What do all things have in common?

Complexity At the Cost of Being Simple

Computational ComplexityComplexity At the Cost of Being Simple
There are grievous problems with complexity ‘science’. Some of those problems are apparent here. I will note a few of them.

Reductionism at @13:00 is completely annoying. Epiphenomenological aspects of the problem are completely missing when you reduce into pure binary! It’s like taking you and your emotional life (with its incipient impact on your immune system) and reducing it down to DNA!

“There are way more problems than there are solutions.” @17:00!Sure! When you peel away the contextual embedding of any problem (via reductionism), then you’ve just committed a sort of lobotomy!

The definition of NP at @23:00 while correct, reveals how misguided this theory is. Not all choices are guesses, and correct answers aren’t always ‘lucky’.

Check out the response one receives from the system (algorithm) at @25:11.Did you notice something’s wrong or what?

@26:51 Does anyone notice who is supplying the criterion for the value of ‘correct’? The algorithm is being falsely attributed with properties it can only be endowed with and not arrive at on its own!

@30:00 The rules to Tetris are known by both (algorithm and human) however, the proof of a truth value cannot be computationally arrived at in NP, yet the proof – via a human being AND the skills necessary to ‘prove’ anything can do it in P! It should be obvious that we are going about the whole thing in the wrong way by now!

@31:00 the P<>NP Problem is described. The problem is meaningless and yet you’ll get a Millenium Prize for solving it! (Even sane and not sane find themselves in the balance! Whoa!) If you continue listening to the justification, you might want to be near a bathroom.

@32:27 Check out how NP is being determined to be ‘more’ than P! “Nobody in their right mind…”, “Obviously insane…”,… so naturally NP must be more than P!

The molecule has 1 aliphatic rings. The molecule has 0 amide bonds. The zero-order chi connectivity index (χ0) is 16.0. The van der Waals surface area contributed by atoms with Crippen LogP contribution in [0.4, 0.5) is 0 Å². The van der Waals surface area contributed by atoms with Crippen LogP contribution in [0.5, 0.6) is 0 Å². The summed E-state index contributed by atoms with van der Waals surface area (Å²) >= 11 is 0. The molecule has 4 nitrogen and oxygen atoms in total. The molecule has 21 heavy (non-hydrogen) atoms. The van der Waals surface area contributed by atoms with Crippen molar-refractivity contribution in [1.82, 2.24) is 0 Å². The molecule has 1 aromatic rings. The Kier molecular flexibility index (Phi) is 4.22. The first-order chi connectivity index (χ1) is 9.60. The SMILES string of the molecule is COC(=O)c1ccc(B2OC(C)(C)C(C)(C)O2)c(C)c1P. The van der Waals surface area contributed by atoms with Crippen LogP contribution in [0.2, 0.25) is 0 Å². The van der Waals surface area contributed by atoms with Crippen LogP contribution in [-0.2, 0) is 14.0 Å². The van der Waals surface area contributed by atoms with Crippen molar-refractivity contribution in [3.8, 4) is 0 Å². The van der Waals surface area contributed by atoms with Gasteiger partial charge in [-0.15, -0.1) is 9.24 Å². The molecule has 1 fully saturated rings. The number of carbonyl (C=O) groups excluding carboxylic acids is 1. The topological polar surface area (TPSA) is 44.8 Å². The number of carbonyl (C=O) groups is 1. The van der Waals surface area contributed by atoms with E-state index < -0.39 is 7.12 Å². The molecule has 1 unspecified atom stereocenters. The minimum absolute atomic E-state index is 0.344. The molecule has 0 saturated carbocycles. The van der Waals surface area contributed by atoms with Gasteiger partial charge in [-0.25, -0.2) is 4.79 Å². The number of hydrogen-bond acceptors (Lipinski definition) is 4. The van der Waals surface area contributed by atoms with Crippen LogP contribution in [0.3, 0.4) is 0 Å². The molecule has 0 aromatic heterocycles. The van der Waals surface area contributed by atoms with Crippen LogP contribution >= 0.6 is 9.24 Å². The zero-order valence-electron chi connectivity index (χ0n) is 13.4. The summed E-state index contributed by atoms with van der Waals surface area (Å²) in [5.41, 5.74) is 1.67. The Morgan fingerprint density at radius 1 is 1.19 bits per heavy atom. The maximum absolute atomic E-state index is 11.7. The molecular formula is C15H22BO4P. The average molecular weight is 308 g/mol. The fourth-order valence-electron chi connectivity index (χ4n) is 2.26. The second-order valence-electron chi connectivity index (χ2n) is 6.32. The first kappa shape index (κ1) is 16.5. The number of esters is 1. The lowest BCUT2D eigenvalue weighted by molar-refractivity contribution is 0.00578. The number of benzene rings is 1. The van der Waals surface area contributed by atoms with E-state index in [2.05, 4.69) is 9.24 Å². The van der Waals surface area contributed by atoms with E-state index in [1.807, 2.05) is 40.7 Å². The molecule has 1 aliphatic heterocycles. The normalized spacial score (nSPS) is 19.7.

Sounds reasonable? I don’t think so…

@32:37 Watch the disappointment: “…very annoying…” and I wonder why? The question is meaningless! Other phrasings of the P<>NP Problem are nothing special and are completely obvious: “You can’t engineer luck.” (Excuse me, but isn’t that the definition of luck in the first place?) and “Solving problems is harder than checking them.”

@34:17 “What could we possibly say… this is all kind of weired…” I don’t know anymore either and I sure hope you don’t tell me! Are we at the end of the lecture already?

@35:53 Now we are getting to the ‘meat of the potato’. If we just “believe in… have faith in…” P<>NP, then Tetris is within NP-P! Wait a minute? That doesn’t sound like any proof to me… perhaps it’s an axiom? We’ll see. It sure looks like begging the question, but I want to be convinced so I’ll just have to wait.

@36:43 He then moves on to a ‘proof’ that looks more like a set of definitions! NP-hard and NP-complete are correctly defined, but they do not prove anything! Tetris and chess act like a definitions, as well!

@40:33 Now he wants to talk about reductions. Wait, weren’t we talking about them already? Let’s take a look…

Yes, we stand upon giants [Authoritarianism]@46:15(Karp’s 3-Partition) and don’t need to think about it anymore and just reconfirm that all NP-complete is reducible to each other! You find some problem that was defined by a “giant” to be a member of your classification and then show that yours is at least as hard @48:47.

If we happen to find a better solution to a member of NP-complete, then either the whole house of cards falls down or we simply reclassify (by reduction) it to P! Now believe it or believe what you want, okay?

There will be a time when we have to revisit mathematics and do a house cleaning of this ‘cuddle muddle’.

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